A hearing aid is a device designed to help utilize the auditory system to its fullest. Essentially the function of a hearing aid is to make everything louder. When one loses their hearing, they lose their ability to detect soft sounds. The hearing aid just makes these soft sounds loud enough to be audible.

There is not a hearing aid that exists today that will “cut out” background sounds completely. However, utilizing the latest technology available we are able to maximize your hearing in difficult listening situations.

When you decide to purchase hearing aids, the audiologist will take impressions (or molds) of your ears, as the hearing aids are custom built to fit only your ears. The impression is then sent to the hearing aid manufacturer who will build the hearing aid.

Types of Hearing Aids

At this time there are two different types of hearing aids available: Conventional and Programmable.

When a conventional hearing aid is ordered, the audiologist sends the impressions of your ears along with a circuit “matrix” so the manufacturer can build the hearing aid to match your specific hearing loss.

If you choose to order programmable hearing aids, the audiologist sends the impressions to the manufacturer, but rather than putting in a “conventional” circuit, they put in a programmable computer chip. The audiologist then programs the hearing aids in the office. This type of hearing aid is flexible enough to change as your hearing loss changes. These changes can be made in the office in a matter of minutes as opposed to several days for the conventional type of hearing aid.

Both types of hearing aids are excellent. With the technological advances that are available today, we are better able to restore a more normal sensation of hearing. There is no comparison between the hearing aids of five years ago and the hearing aids of today.

Adjusting to Your Hearing Aid

It will probably take you a while to get used to your new hearing aid. During this time, it is important to keep in mind that your aid will not make your hearing “normal” again, but it will make sounds louder, enabling you to participate in conversations and hear sounds that you may have missed before.

The first week is often the most trying period. You may here strange “new” sounds, like the hissing of a radiator, and you may be distracted by an array of background noises, such as the hum of a refrigerator or the sound of a knife on a dinner plate. Some everyday sounds, like rustling the newspaper or running water, will sound different. Your own voice may seem loud or strange to you. Your hearing aid should fit comfortably. Report any discomfort, pain, or irritation to your audiologist as soon as possible.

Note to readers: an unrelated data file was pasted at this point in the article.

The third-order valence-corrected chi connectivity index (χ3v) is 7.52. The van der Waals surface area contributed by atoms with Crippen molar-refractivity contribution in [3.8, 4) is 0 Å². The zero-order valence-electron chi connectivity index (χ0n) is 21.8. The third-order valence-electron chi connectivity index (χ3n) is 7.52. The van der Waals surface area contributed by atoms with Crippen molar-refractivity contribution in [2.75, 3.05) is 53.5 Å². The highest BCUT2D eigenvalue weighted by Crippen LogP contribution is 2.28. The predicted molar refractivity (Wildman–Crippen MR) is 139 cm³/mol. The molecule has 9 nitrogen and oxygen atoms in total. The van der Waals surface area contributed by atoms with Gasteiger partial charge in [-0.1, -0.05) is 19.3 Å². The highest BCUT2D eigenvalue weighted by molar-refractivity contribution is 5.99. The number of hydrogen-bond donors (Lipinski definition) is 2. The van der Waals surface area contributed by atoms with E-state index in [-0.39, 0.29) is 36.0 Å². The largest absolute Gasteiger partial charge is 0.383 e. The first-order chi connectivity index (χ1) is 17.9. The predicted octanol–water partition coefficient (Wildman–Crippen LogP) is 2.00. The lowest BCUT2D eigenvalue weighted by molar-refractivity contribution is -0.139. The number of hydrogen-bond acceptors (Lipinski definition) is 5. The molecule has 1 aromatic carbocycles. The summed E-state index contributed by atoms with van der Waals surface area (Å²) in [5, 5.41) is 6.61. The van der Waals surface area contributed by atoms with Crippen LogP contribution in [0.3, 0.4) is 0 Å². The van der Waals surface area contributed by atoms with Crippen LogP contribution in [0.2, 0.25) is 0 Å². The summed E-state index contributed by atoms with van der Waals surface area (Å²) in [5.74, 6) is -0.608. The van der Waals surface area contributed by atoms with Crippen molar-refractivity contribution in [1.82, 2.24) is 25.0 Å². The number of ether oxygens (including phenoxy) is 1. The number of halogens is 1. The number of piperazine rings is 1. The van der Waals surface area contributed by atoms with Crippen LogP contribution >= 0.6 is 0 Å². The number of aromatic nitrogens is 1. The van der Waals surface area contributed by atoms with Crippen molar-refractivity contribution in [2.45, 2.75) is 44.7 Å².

By the second week, you should be more comfortable wearing your aid, and better at identifying sounds. After the third week, you may get the feeling that your hearing is worse when you remove the aid, but this is a sign that you are getting accustomed to hearing again!

Care of Your Hearing Aid

1) Avoid situations where your hearing aid could fall any distance on to a hard surface. Be seated or hold the aid over a table rather than over the floor when changing the batteries, performing maintenance, or inserting it into the ear.

2) Keep the hearing aid dry. Remove the aid before swimming or taking a shower. Always store the aid in a dry place and keep it away from sources of dampness. Never attempt to dry it in any type of oven or with a blow dryer. Do not leave your aid in a pocket of clothing to be laundered.

3) Keep the hearing aid away from excessive heat or direct sunlight. Never leave it on a radiator, near a stove, in a sunny window, in a car glove box, or any other hot place. Do not wear the aid when using a hair dryer or near a sunlamp or heat lamp.

4) Remove the hearing aid before applying hair spray. It may damage the microphone. If you are often in dusty environments (wood shop, outdoors, etc.), your hearing aid may require more frequent cleaning and maintenance.

5) Store your hearing aid out of reach of youngsters or pets. It should be stored in its case when not in use. Open the battery door when not wearing the aid to prevent excessive battery drain.

6) Do not attempt to repair your own hearing aid. Never attempt to open its case. Do not wash or lubricate any part of the aid.

7) Cleaning: Keep the ear mold and tubing free of obstruction. Clean with a damp cloth and remove any accumulated wax with the provided wax removal tool. Clean the case of the aid by wiping carefully with a dry cloth or tissue. See your audiologist or hearing aid specialist twice a year for cleaning and maintenance.

Consumers with questions or complaints about the dealer should contact :

West Virginia Board of Hearing Aid Dealers
Department of Health
1800 Washington Street, East
Charleston, West Virginia 25305

For additional information or to make an appointment, please contact River Cities Ear, Nose & Throat Specialists, P.L.L.C. at (304) 522-8800 or (800) 955-3277.

Joseph B. Touma, M.D., F.A.C.S.
Touma Ear and Balance Center
1616 13th Avenue, Suite 100
Huntington, WV 25701
304.522.8800 or 800.955.3277